The limited Pakistani attack surprised even the US. Admiral Thomas H.Moorer, the Chairman, Joint Chiefs of Staff (CJCS), told the Washington Special
Action Group (WASAG) meeting on 3 December (held just three hours after the PAF attack) that he was ‘surprised that the Paks attacked at such a low level. In 1965, they moved much more strongly.’ Henry Kissinger, the chair of the group, added:
‘These aren’t significant fields. That’s [a] helluva a way to start a war.’ Moorer filled in the details: ‘One field had only 12 helos [helicopters] and 17 Gnats [fighter aircraft]…There was a field not too far away with
82 aircraft on it, including 42 MIG-21s. They didn’t go for them.’
The confused state of higher-level decision-making in Pakistan
was revealed by the fact even the defence secretary and the head of the ISPR, the official mouthpiece of the regime, were unaware about the imminence of the war on 03 December. The latter was informed via a telephone call at his residence from the defence
secretary about an announcement he had heard over Radio Pakistan that India had invaded West Pakistan. The statement was so worded as to convey that it were the Indian forces that had attacked West Pakistan at ‘various points.’ According to Shuja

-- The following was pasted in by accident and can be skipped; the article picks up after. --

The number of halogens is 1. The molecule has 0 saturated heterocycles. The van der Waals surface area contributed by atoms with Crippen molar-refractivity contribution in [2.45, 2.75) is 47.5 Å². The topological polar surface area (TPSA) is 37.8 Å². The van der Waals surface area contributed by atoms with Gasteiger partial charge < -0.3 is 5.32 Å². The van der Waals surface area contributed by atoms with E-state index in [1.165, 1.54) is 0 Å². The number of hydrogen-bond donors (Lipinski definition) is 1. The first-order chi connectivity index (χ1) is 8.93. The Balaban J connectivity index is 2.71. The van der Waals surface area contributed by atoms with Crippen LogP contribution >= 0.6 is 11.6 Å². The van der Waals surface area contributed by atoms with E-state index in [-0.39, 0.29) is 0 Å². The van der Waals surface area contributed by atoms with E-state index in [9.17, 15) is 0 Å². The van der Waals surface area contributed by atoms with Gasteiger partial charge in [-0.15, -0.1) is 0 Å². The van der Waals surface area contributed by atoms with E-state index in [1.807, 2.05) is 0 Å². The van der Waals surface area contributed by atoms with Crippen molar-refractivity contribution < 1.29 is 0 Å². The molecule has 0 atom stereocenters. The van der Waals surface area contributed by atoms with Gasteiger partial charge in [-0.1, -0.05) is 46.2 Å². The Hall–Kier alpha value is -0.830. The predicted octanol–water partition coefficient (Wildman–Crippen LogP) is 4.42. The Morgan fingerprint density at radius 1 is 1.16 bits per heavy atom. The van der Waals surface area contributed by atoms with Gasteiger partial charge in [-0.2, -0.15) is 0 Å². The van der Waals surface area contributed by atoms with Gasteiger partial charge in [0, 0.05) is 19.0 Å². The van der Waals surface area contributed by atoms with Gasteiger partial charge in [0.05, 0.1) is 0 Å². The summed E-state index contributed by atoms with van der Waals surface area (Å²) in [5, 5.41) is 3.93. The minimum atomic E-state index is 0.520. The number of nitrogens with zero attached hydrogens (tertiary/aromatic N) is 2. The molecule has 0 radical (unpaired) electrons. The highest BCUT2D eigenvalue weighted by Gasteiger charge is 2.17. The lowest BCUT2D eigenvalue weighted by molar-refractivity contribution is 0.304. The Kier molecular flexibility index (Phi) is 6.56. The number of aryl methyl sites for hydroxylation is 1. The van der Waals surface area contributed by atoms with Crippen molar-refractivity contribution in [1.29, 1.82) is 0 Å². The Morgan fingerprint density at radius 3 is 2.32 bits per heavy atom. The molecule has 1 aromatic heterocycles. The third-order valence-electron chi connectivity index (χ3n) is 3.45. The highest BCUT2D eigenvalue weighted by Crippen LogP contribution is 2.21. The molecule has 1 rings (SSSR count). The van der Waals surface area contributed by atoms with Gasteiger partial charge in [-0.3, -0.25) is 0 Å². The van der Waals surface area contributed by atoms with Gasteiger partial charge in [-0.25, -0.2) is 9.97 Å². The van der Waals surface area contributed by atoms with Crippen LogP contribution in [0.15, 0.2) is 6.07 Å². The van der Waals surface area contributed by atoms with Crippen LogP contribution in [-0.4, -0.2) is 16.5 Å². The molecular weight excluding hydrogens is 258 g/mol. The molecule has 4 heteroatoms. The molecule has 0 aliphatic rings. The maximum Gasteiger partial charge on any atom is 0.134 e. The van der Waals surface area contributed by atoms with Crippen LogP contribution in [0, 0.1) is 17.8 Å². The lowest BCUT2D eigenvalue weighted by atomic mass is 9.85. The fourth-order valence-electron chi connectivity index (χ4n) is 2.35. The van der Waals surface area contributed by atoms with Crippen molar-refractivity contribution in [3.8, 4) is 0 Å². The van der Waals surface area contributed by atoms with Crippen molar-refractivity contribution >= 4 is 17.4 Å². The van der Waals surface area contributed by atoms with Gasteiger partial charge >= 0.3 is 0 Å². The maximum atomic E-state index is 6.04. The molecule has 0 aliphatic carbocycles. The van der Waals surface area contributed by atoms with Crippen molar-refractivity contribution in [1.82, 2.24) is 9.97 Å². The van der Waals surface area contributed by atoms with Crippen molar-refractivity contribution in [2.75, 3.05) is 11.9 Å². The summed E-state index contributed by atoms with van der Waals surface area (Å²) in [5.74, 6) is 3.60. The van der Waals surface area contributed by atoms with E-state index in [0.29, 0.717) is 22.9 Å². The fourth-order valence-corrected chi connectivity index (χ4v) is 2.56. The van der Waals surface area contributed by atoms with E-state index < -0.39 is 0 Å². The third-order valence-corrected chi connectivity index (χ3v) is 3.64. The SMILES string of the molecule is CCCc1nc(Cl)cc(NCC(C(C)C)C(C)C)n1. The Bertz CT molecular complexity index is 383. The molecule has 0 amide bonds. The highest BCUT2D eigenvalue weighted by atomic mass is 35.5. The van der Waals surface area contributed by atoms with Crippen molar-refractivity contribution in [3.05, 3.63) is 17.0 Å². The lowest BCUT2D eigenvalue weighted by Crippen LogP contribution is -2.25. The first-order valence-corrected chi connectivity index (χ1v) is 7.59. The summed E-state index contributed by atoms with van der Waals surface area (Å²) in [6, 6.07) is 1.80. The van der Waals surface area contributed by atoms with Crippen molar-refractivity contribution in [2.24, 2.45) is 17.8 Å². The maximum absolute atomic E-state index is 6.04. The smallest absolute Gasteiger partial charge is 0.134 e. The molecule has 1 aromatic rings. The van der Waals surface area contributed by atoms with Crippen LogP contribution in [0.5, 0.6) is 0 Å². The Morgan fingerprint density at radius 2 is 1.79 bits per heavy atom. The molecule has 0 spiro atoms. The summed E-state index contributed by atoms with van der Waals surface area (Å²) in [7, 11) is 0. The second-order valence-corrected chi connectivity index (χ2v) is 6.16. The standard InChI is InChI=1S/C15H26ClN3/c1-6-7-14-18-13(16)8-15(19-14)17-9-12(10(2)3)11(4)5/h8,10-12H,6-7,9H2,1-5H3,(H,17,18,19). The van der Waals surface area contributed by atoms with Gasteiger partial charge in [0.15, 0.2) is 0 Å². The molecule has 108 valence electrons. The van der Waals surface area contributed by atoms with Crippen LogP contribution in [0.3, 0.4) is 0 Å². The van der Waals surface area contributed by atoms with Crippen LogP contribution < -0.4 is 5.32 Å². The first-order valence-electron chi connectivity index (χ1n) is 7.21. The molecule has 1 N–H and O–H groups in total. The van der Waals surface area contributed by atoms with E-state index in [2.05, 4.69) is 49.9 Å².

Nawaz, ‘the thinking behind this subterfuge was to invoke US help, based, among other things, on the aide-memoire of 06 November 1962 to Ayub Khan in which US ambassador McConaughy had promised to assist Pakistan “in the event of aggression from
India against Pakistan”.’
The naval chief, too found out about the air strikes from a Pakistani radio broadcast; Pak Navy ships
at sea also heard about the attack from the radio. On the eastern front, Lt Gen. A A K Niazi learnt of the air strikes while listening to the BBC world service.
A day after the war began Brigadier Gul Mawaz went to see Yahya, his close friend. According to Hassan Abbas, the brigadier found Yahyaand Gen Hamid inebriated. Yahya told Gul Mawaz that as commander he had launched his armies. Now it was up to
his generals. While they were talking, Yahya received a call from Japan from Nur Jahan, the famous Pakistani singer. After telling the brigadier whom the call was from, Yahya asked her to sing him a song.
In the context of the war in the west continuing after the fall of Dacca (Dhaka), when Roedad Khan, then Information Secretary, raised the matter with Yahya and told him that nations do not fight wars by halves,
Yahya retorted that he was not going to endanger West Pakistan ‘for the sake of Bengalis’. This was very much like Ayub Khan saying at a cabinet meeting after the 1965 war that never again would Pakistan ‘risk 100 million Pakistanis for 5